But this falls far short of requiring a breach of confidence in every case. The doctor has to balance the public interest in disclosing confidential information against the patient’s and society’s interest in keeping medical information confidential:
“A disclosure is in the public interest if the benefits which are likely to arise from the release of information outweigh both the child or young person’s interest in keeping the information confidential and society’s interest in maintaining trust between doctors and patients. You must make this judgement case by case, by weighing up the various interests involved.”
In some cases doctors will agonise before deciding that the involvement of the police is likely to harm rather than assist their patient. The last thing that will help satisfactorily to resolve the sort of dilemmas that arise is the requirement to summon PC Plod to the waiting room or, even worse, the fear that he will turn up without an appointment, with an arrest warrant to elbow past the receptionist.
And from the teenager’s point of view, knowledge of a doctor’s legal duty to report could have the consequence that they become less likely to reveal what is going on. The same principle applies to other “caring” professions. What child would not dread the prospect of revealing to another teacher that dear old Mr Chips, far from being a respectable pillar of the school community, is in fact a dirty old man? If they know that the police will inevitably be informed, that dread could become so great that it is easier to say nothing at all.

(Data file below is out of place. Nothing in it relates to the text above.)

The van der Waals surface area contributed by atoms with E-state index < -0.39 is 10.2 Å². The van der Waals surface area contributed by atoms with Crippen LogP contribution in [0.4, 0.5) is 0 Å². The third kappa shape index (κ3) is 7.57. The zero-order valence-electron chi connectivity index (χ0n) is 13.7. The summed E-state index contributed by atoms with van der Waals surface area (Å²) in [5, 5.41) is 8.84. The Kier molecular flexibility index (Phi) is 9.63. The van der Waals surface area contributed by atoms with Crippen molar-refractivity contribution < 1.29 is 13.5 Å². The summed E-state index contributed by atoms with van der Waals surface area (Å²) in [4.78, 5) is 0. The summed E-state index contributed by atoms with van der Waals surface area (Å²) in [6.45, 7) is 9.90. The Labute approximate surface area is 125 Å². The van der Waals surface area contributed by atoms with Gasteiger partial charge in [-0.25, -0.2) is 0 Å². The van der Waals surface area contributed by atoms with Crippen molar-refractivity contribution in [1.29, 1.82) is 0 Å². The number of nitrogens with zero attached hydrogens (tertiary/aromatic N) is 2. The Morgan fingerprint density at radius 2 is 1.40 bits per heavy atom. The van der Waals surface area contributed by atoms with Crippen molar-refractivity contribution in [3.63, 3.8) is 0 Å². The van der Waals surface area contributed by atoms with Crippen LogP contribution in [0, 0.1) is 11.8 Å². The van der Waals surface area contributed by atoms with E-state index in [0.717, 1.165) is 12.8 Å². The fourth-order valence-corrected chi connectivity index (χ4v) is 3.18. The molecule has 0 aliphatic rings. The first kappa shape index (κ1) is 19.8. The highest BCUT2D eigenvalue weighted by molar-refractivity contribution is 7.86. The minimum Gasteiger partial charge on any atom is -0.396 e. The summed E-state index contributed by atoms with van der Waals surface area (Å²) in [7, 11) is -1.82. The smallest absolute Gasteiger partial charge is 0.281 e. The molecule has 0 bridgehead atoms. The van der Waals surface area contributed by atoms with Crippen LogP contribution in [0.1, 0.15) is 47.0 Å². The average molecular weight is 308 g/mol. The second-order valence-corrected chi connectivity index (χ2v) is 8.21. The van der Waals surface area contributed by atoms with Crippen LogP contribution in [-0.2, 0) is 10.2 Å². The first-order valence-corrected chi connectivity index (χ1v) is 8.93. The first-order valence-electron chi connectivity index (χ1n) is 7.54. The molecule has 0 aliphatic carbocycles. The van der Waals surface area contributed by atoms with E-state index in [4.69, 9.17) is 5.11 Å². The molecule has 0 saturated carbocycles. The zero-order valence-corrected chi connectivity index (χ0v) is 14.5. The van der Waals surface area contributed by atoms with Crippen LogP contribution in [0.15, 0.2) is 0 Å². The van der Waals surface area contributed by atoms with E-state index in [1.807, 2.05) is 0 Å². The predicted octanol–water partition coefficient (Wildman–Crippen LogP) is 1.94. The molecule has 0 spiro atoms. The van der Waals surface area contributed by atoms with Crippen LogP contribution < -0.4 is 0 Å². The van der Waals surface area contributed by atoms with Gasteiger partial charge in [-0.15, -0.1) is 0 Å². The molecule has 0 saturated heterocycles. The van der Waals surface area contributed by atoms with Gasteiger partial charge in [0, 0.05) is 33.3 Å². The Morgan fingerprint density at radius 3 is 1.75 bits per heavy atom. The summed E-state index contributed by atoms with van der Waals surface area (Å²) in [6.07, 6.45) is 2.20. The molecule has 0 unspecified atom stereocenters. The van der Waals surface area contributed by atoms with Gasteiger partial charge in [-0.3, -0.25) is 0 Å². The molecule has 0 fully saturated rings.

As well as deterring genuine complaints, a legal obligation to inform the authorities about suspected abuse would also encourage spurious ones. Teachers in particular are already peculiarly vulnerable to malicious complaints but at least they have the protection of knowing that if a school decides that a complaint is utterly ridiculous it need not be reported to the police. Mr Starmer’s law would, in effect, make it compulsory to report every single complaint, however absurd it might be, because a head teacher or governor who failed to do so would run the risk of prosecution. The law might require “reasonable belief” rather than mere suspicion, but which head-teacher would have the courage not to report every rumour and snippet of gossip, which the police will then have to investigate?
Even if sensitively done such investigations waste valuable police resources and cause acute embarrassment, alarm and humiliation to the innocent. It is not exaggerating to say that they can destroy lives and tear families apart. Even if the publicity consequent upon such investigations does not lead to the lynching of an innocent man on the basis of a groundless rumour, as occurred in Bristol in October, these are not trivial concerns. Were there solid evidence that children would in fact be protected by the implementation of Mr Starmer’s proposals then they would deserve support. In its absence we should be deeply sceptical of a law that would deter frightened children from seeking help, criminalise dedicated professionals and lead to the police investigating and shattering the lives of innocent people.
This article first appeared in Standpoint December 2013